Lights and space - digital detox
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There is now firm evidence that a permanently plugged-in life is harming productivity and employee wellbeing. For many, a digital detox provides much-needed space to think and de-stress.

One in three sick notes written in the UK today is for a mental health issue, and we are not alone. There has been a global increase in the reporting and treatment of poor mental health, with many studies indicating that our ‘always on’ lives are one of the causes.

The workforce in the developed world is stressed, and this may be set to rise when more of Generation Z – born from 1996 onwards – enter the labour market. Generation Z are often described as ‘digital natives’, as they came of age in a time when the internet is ubiquitous. Young people have the highest ever recorded levels of depression and anxiety, and are self-reporting loneliness at rates significantly higher than elderly people.

But being ‘always on’ is affecting wellbeing across many demographics, not just young people. There’s evidence to suggest that being constantly connected online actually hinders our ability to connect to other people, as we rely on superficial interactions online instead of real-life conversations. Many of us use technology to distract ourselves from day-to-day boredom, stress or low mood. Our technology constantly stimulates us, leaving little space to think and process emotions both negative and positive.

Is technology stopping us from thinking?
It’s undeniable that digital technology has a huge array of benefits to the way we work and live. However, it’s important to look at the negative impacts it can also have. We now that the digital devices that make our life easier in some ways are absorbing a lot of our time and attention, and not always for productive purposes.

Overuse of technology has been shown to limit our natural cognitive abilities. There’s research suggesting that the constant stream of information we’re exposed to is causing us to develop a state of mind called ‘continuous partial attention’. When we are constantly looking for what’s coming next and being notified about new information and tasks, it’s a struggle to give our full attention to one thing.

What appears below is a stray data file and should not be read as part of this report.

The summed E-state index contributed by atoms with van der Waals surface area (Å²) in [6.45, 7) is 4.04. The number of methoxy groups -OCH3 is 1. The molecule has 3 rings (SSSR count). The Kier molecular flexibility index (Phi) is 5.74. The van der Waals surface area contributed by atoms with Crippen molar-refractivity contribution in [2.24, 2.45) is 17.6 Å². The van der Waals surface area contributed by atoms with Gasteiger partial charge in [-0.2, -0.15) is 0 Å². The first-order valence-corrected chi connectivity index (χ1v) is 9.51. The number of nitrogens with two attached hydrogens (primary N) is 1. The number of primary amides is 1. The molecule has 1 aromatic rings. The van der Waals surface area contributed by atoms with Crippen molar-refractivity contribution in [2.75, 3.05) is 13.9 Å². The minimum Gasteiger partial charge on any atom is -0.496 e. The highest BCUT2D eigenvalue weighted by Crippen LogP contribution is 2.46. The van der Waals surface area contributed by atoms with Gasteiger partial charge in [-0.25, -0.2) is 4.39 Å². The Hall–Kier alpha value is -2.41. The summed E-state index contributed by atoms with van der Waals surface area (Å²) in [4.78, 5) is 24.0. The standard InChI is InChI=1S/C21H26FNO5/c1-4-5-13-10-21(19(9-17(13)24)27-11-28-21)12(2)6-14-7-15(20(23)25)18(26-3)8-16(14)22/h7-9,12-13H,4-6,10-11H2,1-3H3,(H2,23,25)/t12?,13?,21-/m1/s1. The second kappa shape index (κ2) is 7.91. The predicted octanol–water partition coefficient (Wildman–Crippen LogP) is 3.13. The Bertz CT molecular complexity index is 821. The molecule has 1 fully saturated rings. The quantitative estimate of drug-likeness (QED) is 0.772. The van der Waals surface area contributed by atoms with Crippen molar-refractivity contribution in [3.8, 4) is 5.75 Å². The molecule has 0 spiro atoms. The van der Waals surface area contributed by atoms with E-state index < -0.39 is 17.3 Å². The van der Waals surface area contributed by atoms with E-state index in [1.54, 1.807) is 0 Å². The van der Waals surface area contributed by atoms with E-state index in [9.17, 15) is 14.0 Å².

Our devices and social networks are designed to be addictive, and there’s a psychology behind why the urge to check our phones or emails is so difficult to ignore. Because we never know when we’ll receive a message or notification, we’re compelled to check often just in case it’s there. When we finally do get that message, that reward reinforces the habit of frequent checking. This is known as operant conditioning, and explains why the average person in the UK now checks their phone every 12 minutes.

And although we often pride ourselves on our ability to multi-task, neuroscience has proven our brains don’t really work that way. Changing tasks frequently has been shown to decrease productivity by a serious margin, and working with emails and phone calls distracting us actually causes a drop in IQ.

With so many of us working at computers all day and receiving so much information online, it’s interesting to note that just the act of reading on a screen instead of on paper makes our understanding of the text is less nuanced and shallower.

Phones down, productivity up
A stressed workforce unable to concentrate and create is never going to achieve its full potential. From a business perspective, our hyperconnected culture is lowering efficiency.

The UK has the longest working hours in Europe, but is the least productive country. Workers feel pressure to deal with work emails and phone calls while off the clock, and a new study noted that 54% of commuters use their journeys to catch up on work emails.

As a result of many staff feeling unable to switch off from work, businesses are taking steps to create times and spaces without digital distractions. Many companies are adopting a ‘phones down’ approach in meetings to encourage concentration. Some businesses are now instigating email-free weekends, with a few even going as far as blocking access to servers outside office hours.

And with so many people checking work emails while on holiday that there’s a new word for it – taking a ‘fakecation’ – some organisations are prohibiting this practice to ensure staff get a real break. In a radical move, one of the world’s biggest car manufacturers, Daimler, automatically deletes emails that land in their employees’ inboxes while they are on leave. The ‘right to disconnect’ is also enshrined in French law, setting out clearly defined times when employees can and can’t answer work emails.

Companies are starting to realise that if they can support their employees to use digital technology is a more balanced way, their productivity can benefit.

Mitigating information overload
Some cultural commentators have suggested that in future we will look back on smartphone use the same way that we now look at smoking. It is interesting to note that technology pioneers Bill Gates and Steve Jobs were very strict about their children’s use of technology, and Jobs never let his children own or use iPads or iPhones.

Growing numbers of us now understand that we need to manage technology, rather than let it manage us. As a result more people are trying a digital detox, taking some time away from our screens to rebalance our relationships with them. However, avoiding information overload doesn’t have to involve taking time away from all screens, but being more considered about our relationships with our devices. Building healthier digital habits can lead to reduced stress, improved concentration and, ultimately, higher productivity.

If you think your colleagues or team could benefit from building more sustainable relationships with digital devices, find out more about how to do a digital detox.